There are many instances in daily life and sport in which force must be exerted when an individual performing the task is in an unstable condition. Swiss Balls are used as a platform for training to provide an unstable environment for force production.
Functional training for the rescue!
The increased stress associated with instability has been postulated to promote greater neuromuscular adaptations, such as decreased contractions, improved coordination and proprioception (sensation of joint movement and joint position), and confidence in performing a skill. High muscle activation with less stress on joints and muscle is especially beneficial for general musculoskeletal health and rehabilitation.
Swiss Ball training also has strong relevance for athletes. To understand the benefits of Swiss Ball training, one must understand that the body functions together as a unit. While some muscles contract to produce movement, others contract to help balance the body and stabilize the spine.
Swiss ball and muscle activation
Still, other muscles will kick in each time the body recognizes a shift in position, to correct a loss of balance. The body is a linked system that works together to coordinate athletic actions like throwing a ball when squatting and bending over. Instability decreases the externally-measured force output and strength of a muscle while maintaining high muscle activation. Thus, for exercises performed on a Swiss Ball versus on a stable surface, while there is a decrease in strength (less weight can be lifted), there is no significant difference in overall EMG activity between the stable and unstable protocols.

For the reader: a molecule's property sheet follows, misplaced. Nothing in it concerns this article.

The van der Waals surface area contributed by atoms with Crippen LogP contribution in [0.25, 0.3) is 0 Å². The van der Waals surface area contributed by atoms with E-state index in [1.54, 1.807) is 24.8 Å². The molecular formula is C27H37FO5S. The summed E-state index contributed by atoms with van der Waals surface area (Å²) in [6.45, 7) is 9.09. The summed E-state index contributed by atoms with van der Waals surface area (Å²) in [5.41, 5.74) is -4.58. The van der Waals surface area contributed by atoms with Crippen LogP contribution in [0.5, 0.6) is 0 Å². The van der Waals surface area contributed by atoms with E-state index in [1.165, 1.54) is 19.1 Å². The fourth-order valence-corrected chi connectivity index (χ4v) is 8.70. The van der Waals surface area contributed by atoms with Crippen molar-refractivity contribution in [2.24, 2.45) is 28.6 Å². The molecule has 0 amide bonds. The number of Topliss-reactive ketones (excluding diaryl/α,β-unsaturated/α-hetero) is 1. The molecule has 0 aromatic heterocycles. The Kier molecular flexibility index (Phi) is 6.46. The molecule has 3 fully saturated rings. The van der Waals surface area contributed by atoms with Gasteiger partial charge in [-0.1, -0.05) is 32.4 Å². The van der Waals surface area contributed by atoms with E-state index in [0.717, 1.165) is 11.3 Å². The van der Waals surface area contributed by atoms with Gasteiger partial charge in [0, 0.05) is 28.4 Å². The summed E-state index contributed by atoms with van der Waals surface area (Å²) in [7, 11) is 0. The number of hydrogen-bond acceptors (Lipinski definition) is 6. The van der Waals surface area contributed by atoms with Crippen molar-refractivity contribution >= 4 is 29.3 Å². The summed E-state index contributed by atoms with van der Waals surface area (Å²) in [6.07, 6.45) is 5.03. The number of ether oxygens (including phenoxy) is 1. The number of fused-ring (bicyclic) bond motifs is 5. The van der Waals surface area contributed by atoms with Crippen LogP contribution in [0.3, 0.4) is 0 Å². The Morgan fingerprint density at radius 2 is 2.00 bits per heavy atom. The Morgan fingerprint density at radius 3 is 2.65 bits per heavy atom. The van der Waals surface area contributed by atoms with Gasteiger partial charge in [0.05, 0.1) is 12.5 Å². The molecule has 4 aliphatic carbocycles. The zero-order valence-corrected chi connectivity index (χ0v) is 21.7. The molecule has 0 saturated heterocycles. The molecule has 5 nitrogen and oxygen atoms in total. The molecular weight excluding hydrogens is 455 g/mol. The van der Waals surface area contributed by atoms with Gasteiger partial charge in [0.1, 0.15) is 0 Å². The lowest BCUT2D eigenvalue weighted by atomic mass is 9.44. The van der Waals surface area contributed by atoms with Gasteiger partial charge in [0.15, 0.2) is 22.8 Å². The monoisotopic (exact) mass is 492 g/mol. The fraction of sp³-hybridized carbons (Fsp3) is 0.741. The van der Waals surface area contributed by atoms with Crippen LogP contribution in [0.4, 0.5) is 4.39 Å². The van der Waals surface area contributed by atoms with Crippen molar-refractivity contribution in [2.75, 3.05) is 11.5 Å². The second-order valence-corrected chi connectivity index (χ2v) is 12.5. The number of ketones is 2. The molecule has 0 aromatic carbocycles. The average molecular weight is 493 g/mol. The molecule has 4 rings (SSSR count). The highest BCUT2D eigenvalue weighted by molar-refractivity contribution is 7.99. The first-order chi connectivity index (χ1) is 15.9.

The high muscle activation of limbs and trunk when unstable can be attributed to the increased stabilization requirements. The decreased strength (force output) for exercises performed on an unstable device can be attributed to the decreased balance on the ball, which forces assistive limb muscles to play a greater role in joint stability and in performing the exercises on the ball.
Swiss Ball training is perfect for children. Ball are not only playful; Swiss Ball training at an early age helps develop coordination and body awareness and sets the stage for future success in athleticism. Swiss Balls are also easy to travel with and perfect for a hotel room workout since they don’t take up much space.
When implementing a resistance training program for musculoskeletal health, rehabilitation or sports performance, both stable and unstable exercises should be included to ensure an emphasis on both higher force (stable) and balance (unstable) stressors to the neuromuscular system.
Is it always ideal?
While Swiss Ball training can benefit everybody who does not suffer from any injuries, obese individuals are more challenged by movement and have less balance and coordination. They can do better by starting out training with weight stack machines and cardiovascular training, and then successfully implement Swiss Ball training into their routine. Also, people who are just starting out to exercise need to build up at base strength level (especially spinal stability) before they can accept exercises that will challenge the core. Also, individuals with recent injuries or chronic low back pain should be careful with Swiss Ball exercises and consult with a physical therapist.
Swiss Ball training is useful for all non-injured populations, of all ages, because it can be easily adapted to meet a variety of needs and goals (it is the how, when and how much the stability exercises are used in a training program that varies depending on the needs and goals of the individuals).